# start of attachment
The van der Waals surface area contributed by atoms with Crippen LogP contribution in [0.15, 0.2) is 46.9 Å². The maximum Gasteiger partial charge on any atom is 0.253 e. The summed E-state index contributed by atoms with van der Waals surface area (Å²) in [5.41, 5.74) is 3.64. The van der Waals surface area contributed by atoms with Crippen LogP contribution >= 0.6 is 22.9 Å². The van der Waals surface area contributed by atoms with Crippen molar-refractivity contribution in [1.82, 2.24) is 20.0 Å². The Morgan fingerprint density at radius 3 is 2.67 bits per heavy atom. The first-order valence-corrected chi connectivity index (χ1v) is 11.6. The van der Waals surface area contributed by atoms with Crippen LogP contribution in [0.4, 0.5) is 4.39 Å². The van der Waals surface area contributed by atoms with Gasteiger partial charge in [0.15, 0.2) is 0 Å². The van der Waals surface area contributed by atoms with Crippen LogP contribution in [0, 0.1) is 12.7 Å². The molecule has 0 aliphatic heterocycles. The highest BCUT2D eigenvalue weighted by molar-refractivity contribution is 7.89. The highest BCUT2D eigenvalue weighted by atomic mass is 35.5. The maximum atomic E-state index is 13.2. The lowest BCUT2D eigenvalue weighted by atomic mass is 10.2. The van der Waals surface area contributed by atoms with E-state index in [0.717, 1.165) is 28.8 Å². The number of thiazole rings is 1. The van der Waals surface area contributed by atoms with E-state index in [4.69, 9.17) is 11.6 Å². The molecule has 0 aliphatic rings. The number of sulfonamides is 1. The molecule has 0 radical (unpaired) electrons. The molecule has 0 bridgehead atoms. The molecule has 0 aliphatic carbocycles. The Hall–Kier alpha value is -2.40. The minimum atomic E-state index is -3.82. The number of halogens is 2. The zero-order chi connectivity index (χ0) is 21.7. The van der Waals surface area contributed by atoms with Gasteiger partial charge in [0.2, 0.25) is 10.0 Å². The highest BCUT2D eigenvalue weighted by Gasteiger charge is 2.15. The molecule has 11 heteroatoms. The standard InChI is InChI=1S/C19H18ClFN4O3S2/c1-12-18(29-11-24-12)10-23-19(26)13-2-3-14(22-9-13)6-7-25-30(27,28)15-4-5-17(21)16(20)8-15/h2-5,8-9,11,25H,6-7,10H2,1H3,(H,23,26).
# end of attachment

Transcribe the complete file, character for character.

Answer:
The van der Waals surface area contributed by atoms with Crippen LogP contribution in [0.15, 0.2) is 46.9 Å². The maximum Gasteiger partial charge on any atom is 0.253 e. The summed E-state index contributed by atoms with van der Waals surface area (Å²) in [5.41, 5.74) is 3.64. The van der Waals surface area contributed by atoms with Crippen LogP contribution >= 0.6 is 22.9 Å². The van der Waals surface area contributed by atoms with Crippen molar-refractivity contribution in [1.82, 2.24) is 20.0 Å². The Morgan fingerprint density at radius 3 is 2.67 bits per heavy atom. The first-order valence-corrected chi connectivity index (χ1v) is 11.6. The van der Waals surface area contributed by atoms with Crippen LogP contribution in [0.4, 0.5) is 4.39 Å². The van der Waals surface area contributed by atoms with Gasteiger partial charge in [0.15, 0.2) is 0 Å². The van der Waals surface area contributed by atoms with Crippen LogP contribution in [0, 0.1) is 12.7 Å². The molecule has 0 aliphatic heterocycles. The highest BCUT2D eigenvalue weighted by molar-refractivity contribution is 7.89. The highest BCUT2D eigenvalue weighted by atomic mass is 35.5. The maximum atomic E-state index is 13.2. The lowest BCUT2D eigenvalue weighted by atomic mass is 10.2. The van der Waals surface area contributed by atoms with E-state index in [0.717, 1.165) is 28.8 Å². The number of thiazole rings is 1. The van der Waals surface area contributed by atoms with E-state index in [4.69, 9.17) is 11.6 Å². The molecule has 0 aliphatic rings. The number of sulfonamides is 1. The molecule has 0 radical (unpaired) electrons. The molecule has 0 bridgehead atoms. The molecule has 0 aliphatic carbocycles. The Hall–Kier alpha value is -2.40. The minimum atomic E-state index is -3.82. The number of halogens is 2. The zero-order chi connectivity index (χ0) is 21.7. The van der Waals surface area contributed by atoms with Gasteiger partial charge in [0.2, 0.25) is 10.0 Å². The highest BCUT2D eigenvalue weighted by Gasteiger charge is 2.15. The molecule has 11 heteroatoms. The standard InChI is InChI=1S/C19H18ClFN4O3S2/c1-12-18(29-11-24-12)10-23-19(26)13-2-3-14(22-9-13)6-7-25-30(27,28)15-4-5-17(21)16(20)8-15/h2-5,8-9,11,25H,6-7,10H2,1H3,(H,23,26).